InoBat Auto, a Slovakia-based battery cell making startup that was formed in 2019, is looking to capitalize on a predicted sixfold increase in electric vehicle production in Europe in the next five years. The company anticipates that the installed demand for battery plants in Europe will be 550 to 600 gigawatt hours by 2030, leaving a shortfall in installed capacity of up to 150 gigawatt hours by that time. With so much of a gap to close InoBat Auto's head of business development, Jonathan Carrier, says there is plenty of space for current and new players to establish themselves in Europe. He says the company is currently testing its own battery cells, and by 2024 it aims to start producing at its Slovakia Gigafactory, which is close to plants owned by Jaguar Land Rover, Kia, Jaguar Land Rover and Volkswagen, as well as within a 500-kilometer radius of facilities that make 2 million vehicles a year. To appeal to those potential customers and stand apart from rivals, Carrier says the startup will showcase its ability to quickly bring new battery technologies to market. He says InoBatt can do so while still delivering quality, reliability and affordability. He recently spoke with Automotive News Europe Managing Editor Douglas A. Bolduc.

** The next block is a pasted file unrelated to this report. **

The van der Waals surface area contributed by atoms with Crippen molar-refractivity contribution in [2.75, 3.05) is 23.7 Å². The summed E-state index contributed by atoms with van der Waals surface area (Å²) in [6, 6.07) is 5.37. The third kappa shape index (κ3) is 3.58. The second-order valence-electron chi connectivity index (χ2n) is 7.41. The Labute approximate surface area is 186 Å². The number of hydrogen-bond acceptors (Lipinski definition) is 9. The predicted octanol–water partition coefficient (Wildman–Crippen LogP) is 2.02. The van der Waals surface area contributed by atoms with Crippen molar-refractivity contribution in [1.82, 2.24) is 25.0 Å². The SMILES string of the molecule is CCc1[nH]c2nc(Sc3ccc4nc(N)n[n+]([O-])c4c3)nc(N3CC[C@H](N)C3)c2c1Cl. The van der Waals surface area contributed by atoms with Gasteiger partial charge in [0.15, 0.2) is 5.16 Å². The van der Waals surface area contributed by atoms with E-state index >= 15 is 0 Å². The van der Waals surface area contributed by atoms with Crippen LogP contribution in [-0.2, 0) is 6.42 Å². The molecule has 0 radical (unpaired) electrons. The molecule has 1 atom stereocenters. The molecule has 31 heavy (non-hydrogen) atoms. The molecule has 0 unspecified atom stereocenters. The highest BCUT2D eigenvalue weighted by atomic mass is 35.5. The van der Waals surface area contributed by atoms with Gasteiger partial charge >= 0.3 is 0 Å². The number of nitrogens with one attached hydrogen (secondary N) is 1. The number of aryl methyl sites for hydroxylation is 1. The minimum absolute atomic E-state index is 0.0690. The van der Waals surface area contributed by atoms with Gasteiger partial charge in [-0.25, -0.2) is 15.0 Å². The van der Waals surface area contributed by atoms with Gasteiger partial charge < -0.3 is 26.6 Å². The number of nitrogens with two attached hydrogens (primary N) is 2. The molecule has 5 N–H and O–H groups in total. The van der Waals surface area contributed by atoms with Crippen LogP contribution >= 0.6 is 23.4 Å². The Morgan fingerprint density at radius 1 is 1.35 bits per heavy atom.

Could you outline InoBat's current situation and provide the outlook for the company?
InoBat started a couple of years ago within the IPM group. It was was set up by our CEO, Marian Bocek, with the understanding that Central Europe has become the manufacturing powerhouse of the European automotive industry. That is particularly true about Slovakia, which produces more cars per capita than anywhere else in the world. Its home to the second major factory for the Volkswagen Group, Jaguar Land Rover has a plant there, as do PSA and Kia. Those cars will eventually go electric, and they will need batteries and batteries that are sourced locally.